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Thursday, March 26, 2015

Skin tests can help diagnose Alzheimer's and Parkinson's

Someday, perhaps in a positive skin test can diagnose a person suspected of having dementia. The test, developed by researchers in Mexico, also can detect abnormal proteins that are specific to Alzheimer's disease and Parkinson's.
A skin test could help identify Alzheimer's and Parkinson's diseases. (Picture from: http://bit.ly/1I16aEV)
According to the group Alzheimer's Disease International, more than 44 million people worldwide suffer from Alzheimer's, which makes the elderly lose their short-term memory. In the end, this disorder leads to death.

This disease is the most common form of dementia. But there are other forms of progressive brain disease, such as vascular dementia, which resemble the symptoms of the early stages of Alzheimer's and cause maslaah-cognitive problems. Unlike Alzheimer's disease, vascular dementia patients can live for years.

Other progressive neurological disease that is difficult to diagnose in the early stages disease is a movement disorder of Parkinson's. Currently, researchers at the University of San Luis Potosi, Mexico, has developed a way to diagnose Alzheimer's and other cognitive disorders, using a small piece of the patient's skin.

Investigators seek specialized proteins with high levels of unnatural and there in the brain tissue and there was also in skin cells. Ildefonso Rodriguez-Leyva, a neurologist who led the study using skin biopsy to diagnose people with various forms of dementia.
Skin biopsies from behind the ear showed telltale protein deposits. (Picture from: http://bbc.in/18m4gmk)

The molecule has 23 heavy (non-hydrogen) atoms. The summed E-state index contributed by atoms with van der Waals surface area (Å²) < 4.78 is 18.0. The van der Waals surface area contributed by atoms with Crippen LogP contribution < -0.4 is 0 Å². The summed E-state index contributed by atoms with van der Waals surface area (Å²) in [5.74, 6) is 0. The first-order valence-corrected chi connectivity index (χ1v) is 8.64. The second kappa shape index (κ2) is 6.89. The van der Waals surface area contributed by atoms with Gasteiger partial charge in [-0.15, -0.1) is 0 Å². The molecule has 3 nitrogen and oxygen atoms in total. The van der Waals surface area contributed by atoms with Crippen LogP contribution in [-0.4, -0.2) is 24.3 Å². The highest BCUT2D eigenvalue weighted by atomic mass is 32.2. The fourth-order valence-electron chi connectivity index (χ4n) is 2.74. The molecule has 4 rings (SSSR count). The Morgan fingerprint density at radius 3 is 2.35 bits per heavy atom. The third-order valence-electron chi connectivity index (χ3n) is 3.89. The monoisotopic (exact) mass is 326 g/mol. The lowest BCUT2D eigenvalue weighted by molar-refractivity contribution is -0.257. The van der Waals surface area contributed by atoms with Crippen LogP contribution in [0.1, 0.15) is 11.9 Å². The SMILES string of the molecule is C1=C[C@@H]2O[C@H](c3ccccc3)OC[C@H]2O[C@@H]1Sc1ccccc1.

"The skin is closely connected with the nervous system because they have the same origin," said Rodriguez-Leyva. "Then we decided to look at the possibility of finding proteins that are not normal in the brain, in the skin. And we found it. Skin for our truly outstanding."

Twenty people were confirmed suffering from Alzheimer's appear to have abnormally high levels of a protein called tau in the 4 millimeters skin samples.

The study also included patients with Parkinson's, which also have high levels of tau and another protein called alpha-synuclein with a high level, compared with healthy people.

Currently, the diagnosis of Alzheimer's disease based on clinical observation, because it may take samples of tissue from the living to confirm.

Maria Jimenez, a biochemist who developed the test. She said skin biopsies offer ways that are not invasive to diagnose early dementia. "Until now, these proteins were identified only in the brain," he said. "And the concept of our work is to find these proteins outside the brain in the skin."

Early diagnosis of Alzheimer's and Parkinson means treatment can begin early so improve the quality of life. Mexican researchers have plans to report their findings at the annual meeting of the American Academy of Neurology next month. *** [EKA | FROM VARIOUS SOURCES | BBC]
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